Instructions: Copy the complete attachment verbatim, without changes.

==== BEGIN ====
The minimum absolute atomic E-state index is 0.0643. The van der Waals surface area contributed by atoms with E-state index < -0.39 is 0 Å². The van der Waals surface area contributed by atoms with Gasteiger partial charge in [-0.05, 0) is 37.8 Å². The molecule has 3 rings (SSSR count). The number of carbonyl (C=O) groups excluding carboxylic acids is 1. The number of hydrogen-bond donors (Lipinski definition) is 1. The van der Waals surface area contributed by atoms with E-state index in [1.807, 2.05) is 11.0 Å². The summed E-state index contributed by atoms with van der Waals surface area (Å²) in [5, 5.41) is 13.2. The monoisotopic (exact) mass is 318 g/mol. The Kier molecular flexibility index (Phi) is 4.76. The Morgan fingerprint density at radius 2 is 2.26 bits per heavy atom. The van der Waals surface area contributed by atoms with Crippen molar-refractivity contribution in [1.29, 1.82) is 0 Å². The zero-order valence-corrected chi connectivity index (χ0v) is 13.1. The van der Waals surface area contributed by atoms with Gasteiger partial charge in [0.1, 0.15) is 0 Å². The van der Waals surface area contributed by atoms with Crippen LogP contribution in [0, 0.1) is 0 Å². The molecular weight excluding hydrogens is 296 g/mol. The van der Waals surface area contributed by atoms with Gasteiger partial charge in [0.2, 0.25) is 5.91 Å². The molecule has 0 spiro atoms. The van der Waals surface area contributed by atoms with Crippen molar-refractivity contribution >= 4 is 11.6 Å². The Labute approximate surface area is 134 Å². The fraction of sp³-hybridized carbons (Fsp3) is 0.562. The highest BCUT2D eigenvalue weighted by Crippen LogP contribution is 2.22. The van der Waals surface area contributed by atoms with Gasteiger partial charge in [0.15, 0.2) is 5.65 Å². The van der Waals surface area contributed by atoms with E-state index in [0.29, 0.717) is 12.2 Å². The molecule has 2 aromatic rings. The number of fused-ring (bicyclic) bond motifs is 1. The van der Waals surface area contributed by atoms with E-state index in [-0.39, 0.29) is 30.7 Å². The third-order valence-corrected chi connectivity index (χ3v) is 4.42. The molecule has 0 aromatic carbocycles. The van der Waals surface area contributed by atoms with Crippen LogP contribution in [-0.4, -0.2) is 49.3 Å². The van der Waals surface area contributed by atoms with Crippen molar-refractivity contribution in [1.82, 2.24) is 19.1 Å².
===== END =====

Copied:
The minimum absolute atomic E-state index is 0.0643. The van der Waals surface area contributed by atoms with E-state index < -0.39 is 0 Å². The van der Waals surface area contributed by atoms with Gasteiger partial charge in [-0.05, 0) is 37.8 Å². The molecule has 3 rings (SSSR count). The number of carbonyl (C=O) groups excluding carboxylic acids is 1. The number of hydrogen-bond donors (Lipinski definition) is 1. The van der Waals surface area contributed by atoms with E-state index in [1.807, 2.05) is 11.0 Å². The summed E-state index contributed by atoms with van der Waals surface area (Å²) in [5, 5.41) is 13.2. The monoisotopic (exact) mass is 318 g/mol. The Kier molecular flexibility index (Phi) is 4.76. The Morgan fingerprint density at radius 2 is 2.26 bits per heavy atom. The van der Waals surface area contributed by atoms with Crippen molar-refractivity contribution in [1.29, 1.82) is 0 Å². The zero-order valence-corrected chi connectivity index (χ0v) is 13.1. The van der Waals surface area contributed by atoms with Gasteiger partial charge in [0.1, 0.15) is 0 Å². The van der Waals surface area contributed by atoms with Crippen LogP contribution in [0, 0.1) is 0 Å². The molecular weight excluding hydrogens is 296 g/mol. The van der Waals surface area contributed by atoms with Gasteiger partial charge in [0.2, 0.25) is 5.91 Å². The molecule has 0 spiro atoms. The van der Waals surface area contributed by atoms with Crippen molar-refractivity contribution >= 4 is 11.6 Å². The Labute approximate surface area is 134 Å². The fraction of sp³-hybridized carbons (Fsp3) is 0.562. The highest BCUT2D eigenvalue weighted by Crippen LogP contribution is 2.22. The van der Waals surface area contributed by atoms with Gasteiger partial charge in [0.15, 0.2) is 5.65 Å². The van der Waals surface area contributed by atoms with E-state index in [0.29, 0.717) is 12.2 Å². The molecule has 2 aromatic rings. The number of fused-ring (bicyclic) bond motifs is 1. The van der Waals surface area contributed by atoms with E-state index in [-0.39, 0.29) is 30.7 Å². The third-order valence-corrected chi connectivity index (χ3v) is 4.42. The molecule has 0 aromatic carbocycles. The van der Waals surface area contributed by atoms with Crippen LogP contribution in [-0.4, -0.2) is 49.3 Å². The van der Waals surface area contributed by atoms with Crippen molar-refractivity contribution in [1.82, 2.24) is 19.1 Å².